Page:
Delaware Gardener’s Guide to Soil pH// here is the normal content // ?>
Amy L. Shober
Department of Plant and Soil Sciences
University of Delaware
Based on original documents prepared by A.L. Shober, C. Wiese, and G.C. Denny for UF-IFAS
Soil pH is a measure of soil acidity or alkalinity. On the pH scale a value of 7 is neutral, pH values less than 7 are acidic, and pH values greater than 7 are alkaline. Homeowners and gardeners are interested in soil pH because soil pH directly affects the growth and quality of many landscape plants. The purpose of this publication is to explain soil pH and provide strategies for homeowners to make the most of the pH in the home landscape or garden.
Soil pH influences the chemical form of many elements in the soil that are essential to plant and soil microbial processes. As a result, landscape plants may exhibit nutrient deficiency or toxicity symptoms as a result of highly acidic or alkaline soil pH. In acidic soils, the availability of plant nutrients such as potassium (K), calcium (Ca), and magnesium (Mg) is reduced, while availability of potentially toxic elements such as aluminum (Al), iron (Fe), and zinc (Zn) is increased. In alkaline soils, iron, manganese (Mn), zinc, and boron (B) are commonly deficient. Soil pH can also affect soil bacterial and fungal activity, enhancing or inhibiting the development of soil-borne plant diseases or how efficiently microbes function as decomposing organisms.
Delaware soils formed from unconsolidated sediments under the oak-hickory-pine forests of the Middle Atlantic Coastal Plain or from metamorphic rocks under the Appalachian oak forests of the Northern Piedmont; these soils tend to be slightly to moderately acidic. The median soil pH for home lawn, landscape, and garden soil samples tested over the last five years by the University of Delaware Soil Testing Program is 6.1, which is characterized as slightly acidic. However, it is possible to encounter more alkaline conditions in newer home landscapes due to use of calcium carbonate-rich building materials (i.e., concrete, stucco, etc.) during construction or more acidic soils when wooded lots are cleared or when acidic subsoils are exposed. As landscapes age, soil pH tends to become more acidic. The pH of artificial soils and potting mixes that are often used in raised beds will differ from natural soils found in the home landscape and garden. Typically, artificial soils and potting mixes will be quite acidic, with pH <5.5 in many cases.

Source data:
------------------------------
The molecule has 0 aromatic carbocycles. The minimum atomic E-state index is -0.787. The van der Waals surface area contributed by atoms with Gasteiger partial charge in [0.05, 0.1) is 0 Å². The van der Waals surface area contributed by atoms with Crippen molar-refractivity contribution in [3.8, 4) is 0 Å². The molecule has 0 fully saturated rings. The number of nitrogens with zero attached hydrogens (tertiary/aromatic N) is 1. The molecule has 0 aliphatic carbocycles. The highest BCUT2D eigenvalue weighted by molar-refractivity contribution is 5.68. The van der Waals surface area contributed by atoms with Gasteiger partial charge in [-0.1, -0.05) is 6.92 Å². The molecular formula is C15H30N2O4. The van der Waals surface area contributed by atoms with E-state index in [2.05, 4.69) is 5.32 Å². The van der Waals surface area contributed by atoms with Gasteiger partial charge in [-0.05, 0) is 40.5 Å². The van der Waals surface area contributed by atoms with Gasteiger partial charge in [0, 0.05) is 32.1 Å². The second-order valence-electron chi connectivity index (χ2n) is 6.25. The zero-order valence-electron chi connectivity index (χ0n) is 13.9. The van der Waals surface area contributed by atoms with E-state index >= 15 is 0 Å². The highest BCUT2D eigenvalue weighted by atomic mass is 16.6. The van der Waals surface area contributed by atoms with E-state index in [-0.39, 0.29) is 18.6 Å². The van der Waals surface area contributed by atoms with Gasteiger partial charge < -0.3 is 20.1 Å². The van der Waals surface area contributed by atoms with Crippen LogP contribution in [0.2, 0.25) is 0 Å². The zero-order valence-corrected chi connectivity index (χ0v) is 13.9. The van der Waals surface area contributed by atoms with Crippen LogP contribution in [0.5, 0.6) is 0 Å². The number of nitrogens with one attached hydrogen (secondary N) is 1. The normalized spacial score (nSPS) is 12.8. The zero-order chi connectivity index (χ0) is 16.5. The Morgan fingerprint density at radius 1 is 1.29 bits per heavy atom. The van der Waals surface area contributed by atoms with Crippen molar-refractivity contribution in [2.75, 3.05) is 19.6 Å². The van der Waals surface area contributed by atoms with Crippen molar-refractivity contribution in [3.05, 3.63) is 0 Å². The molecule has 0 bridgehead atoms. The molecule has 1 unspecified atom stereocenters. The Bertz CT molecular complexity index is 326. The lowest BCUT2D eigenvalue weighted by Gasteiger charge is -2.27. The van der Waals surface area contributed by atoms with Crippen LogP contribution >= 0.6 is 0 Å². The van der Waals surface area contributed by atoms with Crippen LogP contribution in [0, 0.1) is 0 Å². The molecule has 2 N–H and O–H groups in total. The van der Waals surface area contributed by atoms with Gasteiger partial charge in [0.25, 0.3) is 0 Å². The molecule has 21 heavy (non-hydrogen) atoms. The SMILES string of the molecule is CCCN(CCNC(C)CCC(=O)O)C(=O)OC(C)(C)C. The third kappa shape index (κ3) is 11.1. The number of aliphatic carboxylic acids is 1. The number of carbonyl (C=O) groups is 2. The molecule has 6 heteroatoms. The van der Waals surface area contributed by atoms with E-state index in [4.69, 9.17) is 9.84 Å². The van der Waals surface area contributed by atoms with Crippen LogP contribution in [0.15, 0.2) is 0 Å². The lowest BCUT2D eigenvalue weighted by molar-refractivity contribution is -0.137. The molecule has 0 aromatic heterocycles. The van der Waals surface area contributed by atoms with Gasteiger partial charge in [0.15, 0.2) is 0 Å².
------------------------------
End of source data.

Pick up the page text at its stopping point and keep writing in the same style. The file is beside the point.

Determining Soil pH
Soil pH can be determined by sending a soil sample to a reputable lab, such as the University of Delaware Soil Testing Program. All Delaware Extension offices and several retailers and Extension offices in Delaware, Maryland, and New Jersey offer home lawn, garden and landscape soil test kits that consumers can use to submit a soil sample to the University of Delaware Soil Testing Program. Information on how to properly take a soil sample is available on the Soil Testing Program website and in the soil test kit. Once you receive the results of a soil pH test, you can determine which plants are best suited for your soil.
Most common landscape plants are well-suited to a wide soil pH range. For example, popular woody shrubs and trees (e.g., yew, viburnum, oak, and pine) grow well in acidic to slightly alkaline soils. Cool and warm-season lawn grasses grow best in a pH range between 6.0 and 7.0. The best pH range for vegetable and flower gardens is 5.8 to 6.3. If your soil pH is between 6.0 and 7.0, there is usually no need to adjust soil pH. However, there are a few acid-loving plants like azalea, blueberry, and rhododendron that do not grow well in soils with pH greater than 5.5. Some plants, like Osage orange, black walnut and many herbs, tend to prefer slightly acidic to slightly alkaline soils (6.5 to 8.0).
Changing Soil pH